PHOTO: TSA security checkpoint. (photo via Flickr/Ben Popken)
Based on Tuesday's announcement from the Department of Homeland Security, it appears the current ban on electronic devices on specified flights to the United States is likely to expand in the future.
According to CNN.com, the current electronics ban prohibits items such as laptops, tablets, cameras, children’s video games and more on flights from nine Middle Eastern and African airlines along with 10 airports with direct journeys to the U.S. scheduled.
Any electronic device larger than a cell phone must be stowed in checked luggage. In addition, a source reported to CNN.com that the Department of Homeland Security has started isolating certain aircraft arriving in the U.S. in order to further screen the passengers upon landing.
Department of Homeland Security spokesman David Lapan told reporters that while the expansion is not imminent, it is something the agency is seriously considering. He also added that it was too soon to know if any of the airports currently on the banned devices list would be removed or if any new countries or airlines would be added.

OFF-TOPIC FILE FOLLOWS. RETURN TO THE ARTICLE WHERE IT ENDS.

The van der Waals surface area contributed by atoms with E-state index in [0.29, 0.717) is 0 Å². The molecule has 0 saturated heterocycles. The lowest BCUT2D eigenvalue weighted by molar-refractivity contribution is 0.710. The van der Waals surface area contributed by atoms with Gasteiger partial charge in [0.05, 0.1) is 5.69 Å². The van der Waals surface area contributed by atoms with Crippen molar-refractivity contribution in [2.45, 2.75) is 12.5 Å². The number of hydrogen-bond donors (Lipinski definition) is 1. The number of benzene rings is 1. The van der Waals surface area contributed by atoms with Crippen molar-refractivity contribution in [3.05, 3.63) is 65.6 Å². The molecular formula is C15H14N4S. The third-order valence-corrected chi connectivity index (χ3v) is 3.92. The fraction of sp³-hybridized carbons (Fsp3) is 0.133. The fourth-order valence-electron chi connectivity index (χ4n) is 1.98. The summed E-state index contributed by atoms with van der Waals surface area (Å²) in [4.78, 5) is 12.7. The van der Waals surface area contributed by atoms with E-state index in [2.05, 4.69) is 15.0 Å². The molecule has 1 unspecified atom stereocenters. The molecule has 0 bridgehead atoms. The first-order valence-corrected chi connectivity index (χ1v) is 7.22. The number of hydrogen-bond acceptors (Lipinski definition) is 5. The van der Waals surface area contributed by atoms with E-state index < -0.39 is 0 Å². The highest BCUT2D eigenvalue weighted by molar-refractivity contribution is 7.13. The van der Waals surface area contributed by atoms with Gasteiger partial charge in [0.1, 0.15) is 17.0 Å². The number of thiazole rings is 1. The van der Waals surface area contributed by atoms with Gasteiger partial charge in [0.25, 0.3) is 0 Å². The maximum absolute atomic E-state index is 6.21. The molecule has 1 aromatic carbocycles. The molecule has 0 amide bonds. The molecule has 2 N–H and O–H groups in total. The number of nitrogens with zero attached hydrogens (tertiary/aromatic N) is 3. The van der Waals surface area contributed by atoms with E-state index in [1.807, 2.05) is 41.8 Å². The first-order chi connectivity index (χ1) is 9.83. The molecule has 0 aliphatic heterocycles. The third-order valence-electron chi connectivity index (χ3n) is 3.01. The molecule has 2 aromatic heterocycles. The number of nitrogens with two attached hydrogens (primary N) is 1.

“It is always our goal to prevent somebody from seeking to get an explosive device on an airplane and so we put things into place to try to mitigate that to the greatest extent possible,” Lapan told CNN.com.
“But, short of having people stop flying completely — that's the only way you can guarantee that no one will ever get blown up in an airplane.”
READ MORE: Qatar Airways Skirts Electronics Ban
As a result of the recent legislation, travel advocacy groups such as the International Air Transport Association, the U.S. Travel Association and the Global Business Travel Association have expressed concern and frustration over the electronics ban.
Law enforcement officers and government officials are adamant that the ban on larger electronic devices from eight Middle Eastern and African countries was a result of intelligence which indicated a greater threat to airports and planes.
While there are questions about why the new electronics regulations were instituted in the first place, officials in the intelligence field reported that terrorist organizations have developed new ways to plant undetectable explosives in large electronic devices, justifying the current ban.